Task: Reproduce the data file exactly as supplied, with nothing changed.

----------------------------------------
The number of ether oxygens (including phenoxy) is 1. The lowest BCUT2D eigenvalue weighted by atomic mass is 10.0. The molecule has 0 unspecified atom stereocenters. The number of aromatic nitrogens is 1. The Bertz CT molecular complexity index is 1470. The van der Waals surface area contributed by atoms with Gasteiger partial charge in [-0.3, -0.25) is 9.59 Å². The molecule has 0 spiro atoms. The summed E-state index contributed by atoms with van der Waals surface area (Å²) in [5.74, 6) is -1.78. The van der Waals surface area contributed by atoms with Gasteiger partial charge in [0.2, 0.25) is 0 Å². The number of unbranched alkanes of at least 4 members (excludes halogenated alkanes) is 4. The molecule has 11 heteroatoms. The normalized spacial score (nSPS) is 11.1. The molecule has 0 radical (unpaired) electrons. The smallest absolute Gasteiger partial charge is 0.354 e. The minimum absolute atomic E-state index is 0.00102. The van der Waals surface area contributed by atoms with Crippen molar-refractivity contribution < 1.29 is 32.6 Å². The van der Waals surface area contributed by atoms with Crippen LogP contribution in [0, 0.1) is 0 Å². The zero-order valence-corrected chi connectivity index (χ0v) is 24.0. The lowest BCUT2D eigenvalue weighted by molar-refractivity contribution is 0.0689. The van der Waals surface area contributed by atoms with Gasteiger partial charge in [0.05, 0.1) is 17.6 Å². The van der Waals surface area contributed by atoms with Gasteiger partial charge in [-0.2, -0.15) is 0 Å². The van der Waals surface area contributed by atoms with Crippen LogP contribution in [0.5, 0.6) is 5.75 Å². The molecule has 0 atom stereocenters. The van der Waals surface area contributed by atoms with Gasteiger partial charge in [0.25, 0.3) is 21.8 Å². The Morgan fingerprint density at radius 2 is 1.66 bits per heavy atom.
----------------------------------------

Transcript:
The number of ether oxygens (including phenoxy) is 1. The lowest BCUT2D eigenvalue weighted by atomic mass is 10.0. The molecule has 0 unspecified atom stereocenters. The number of aromatic nitrogens is 1. The Bertz CT molecular complexity index is 1470. The van der Waals surface area contributed by atoms with Gasteiger partial charge in [-0.3, -0.25) is 9.59 Å². The molecule has 0 spiro atoms. The summed E-state index contributed by atoms with van der Waals surface area (Å²) in [5.74, 6) is -1.78. The van der Waals surface area contributed by atoms with Gasteiger partial charge in [0.2, 0.25) is 0 Å². The number of unbranched alkanes of at least 4 members (excludes halogenated alkanes) is 4. The molecule has 11 heteroatoms. The normalized spacial score (nSPS) is 11.1. The molecule has 0 radical (unpaired) electrons. The smallest absolute Gasteiger partial charge is 0.354 e. The minimum absolute atomic E-state index is 0.00102. The van der Waals surface area contributed by atoms with Crippen molar-refractivity contribution < 1.29 is 32.6 Å². The van der Waals surface area contributed by atoms with Crippen LogP contribution in [0, 0.1) is 0 Å². The zero-order valence-corrected chi connectivity index (χ0v) is 24.0. The lowest BCUT2D eigenvalue weighted by molar-refractivity contribution is 0.0689. The van der Waals surface area contributed by atoms with Gasteiger partial charge in [0.05, 0.1) is 17.6 Å². The van der Waals surface area contributed by atoms with Gasteiger partial charge in [-0.2, -0.15) is 0 Å². The van der Waals surface area contributed by atoms with Crippen LogP contribution in [0.5, 0.6) is 5.75 Å². The molecule has 0 atom stereocenters. The van der Waals surface area contributed by atoms with Gasteiger partial charge in [0.25, 0.3) is 21.8 Å². The Morgan fingerprint density at radius 2 is 1.66 bits per heavy atom.